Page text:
Even if he does win the nomination, Mitt Romney will be haunted by his party's primary season long after it's over VIDEO
In one way, the “vulture capitalism” attacks of Rick Perry and Newt Gingrich are already rebounding to Mitt Romney’s benefit. Major conservative opinion-shapers — many of whom have long been cool toward him — are rallying to his defense and castigating his GOP foes for promoting the same “class warfare” that Barack Obama and the Occupy Wall Street movement are supposedly waging.
This development couldn’t come at a better time for Romney, who has an opportunity to lock up the nomination on Jan. 21 if he can persuade Republicans in the most Tea Party-friendly state in America, South Carolina, to side with him. The scoldings that Gingrich and Perry are receiving from Rush Limbaugh, Sean Hannity and others pose a mortal threat to their efforts to portray themselves as “pure” conservative alternatives to the moderate Romney — who is now being held up by the same opinion-shapers as a symbol of all that’s right with free enterprise. This could completely upend the dynamic that has made so many conservatives hesitant to join the Romney bandwagon.
But the value of the Perry/Gingrich attacks to Romney has a clear shelf life, and will expire the minute he finishes them off and clinches the nomination (assuming he’s able to, of course). At that point, they’ll become a serious problem that will haunt him through the November election, because what Perry and Gingrich are really doing is painting the exact same image of Romney — the rich, jobs-killing “corporate raider” — that Democrats are eager to push. This will provide Romney’s general election opponents with an invaluable talking point (“Even his fellow Republicans are appalled by his business record…”), but it’s the video record that could really hurt.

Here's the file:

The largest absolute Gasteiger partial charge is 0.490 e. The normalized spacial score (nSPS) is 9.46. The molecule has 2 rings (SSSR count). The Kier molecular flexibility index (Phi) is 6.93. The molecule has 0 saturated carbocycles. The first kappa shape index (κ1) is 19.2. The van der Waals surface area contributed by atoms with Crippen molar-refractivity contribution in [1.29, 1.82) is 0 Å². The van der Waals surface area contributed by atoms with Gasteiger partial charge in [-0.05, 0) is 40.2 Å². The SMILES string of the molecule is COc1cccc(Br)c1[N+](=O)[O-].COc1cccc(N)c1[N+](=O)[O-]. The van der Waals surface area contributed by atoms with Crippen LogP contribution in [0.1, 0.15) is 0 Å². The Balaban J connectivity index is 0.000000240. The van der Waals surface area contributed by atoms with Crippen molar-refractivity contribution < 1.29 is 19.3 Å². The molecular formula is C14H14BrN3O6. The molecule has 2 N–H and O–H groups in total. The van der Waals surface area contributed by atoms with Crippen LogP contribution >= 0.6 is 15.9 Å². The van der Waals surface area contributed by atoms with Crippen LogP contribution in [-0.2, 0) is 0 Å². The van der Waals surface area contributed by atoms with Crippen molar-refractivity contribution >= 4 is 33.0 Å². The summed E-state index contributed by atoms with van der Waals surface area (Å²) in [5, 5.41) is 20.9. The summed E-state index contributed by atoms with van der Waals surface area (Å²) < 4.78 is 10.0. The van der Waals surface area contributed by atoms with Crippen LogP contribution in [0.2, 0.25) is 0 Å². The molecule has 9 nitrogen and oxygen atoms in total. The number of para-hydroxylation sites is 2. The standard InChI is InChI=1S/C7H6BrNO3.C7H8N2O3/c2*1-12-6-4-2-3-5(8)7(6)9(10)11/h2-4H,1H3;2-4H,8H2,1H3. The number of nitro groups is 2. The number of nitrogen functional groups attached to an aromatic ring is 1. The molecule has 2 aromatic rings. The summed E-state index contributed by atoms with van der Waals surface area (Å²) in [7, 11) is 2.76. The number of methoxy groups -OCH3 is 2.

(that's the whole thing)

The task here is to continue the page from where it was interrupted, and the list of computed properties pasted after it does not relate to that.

The 1980 election between Ronald Reagan and Jimmy Carter offers a perfect preview of what we might see this fall. Carter, the incumbent president, came to the general election after an arduous primary war with Ted Kennedy, who stumbled out of the gate but finished with a strong kick that kept his candidacy alive until the August Democratic convention. His candidacy exposed and exacerbated a deep divide within the party, with Kennedy rallying the old New Deal coalition against a White House that they saw as hostile to the party’s major component groups, most notably organized labor. Kennedy’s attacks on Carter were unusually blunt and the campaign was very personal; Kennedy famously refused to shake Carter’s hand when it was finally over.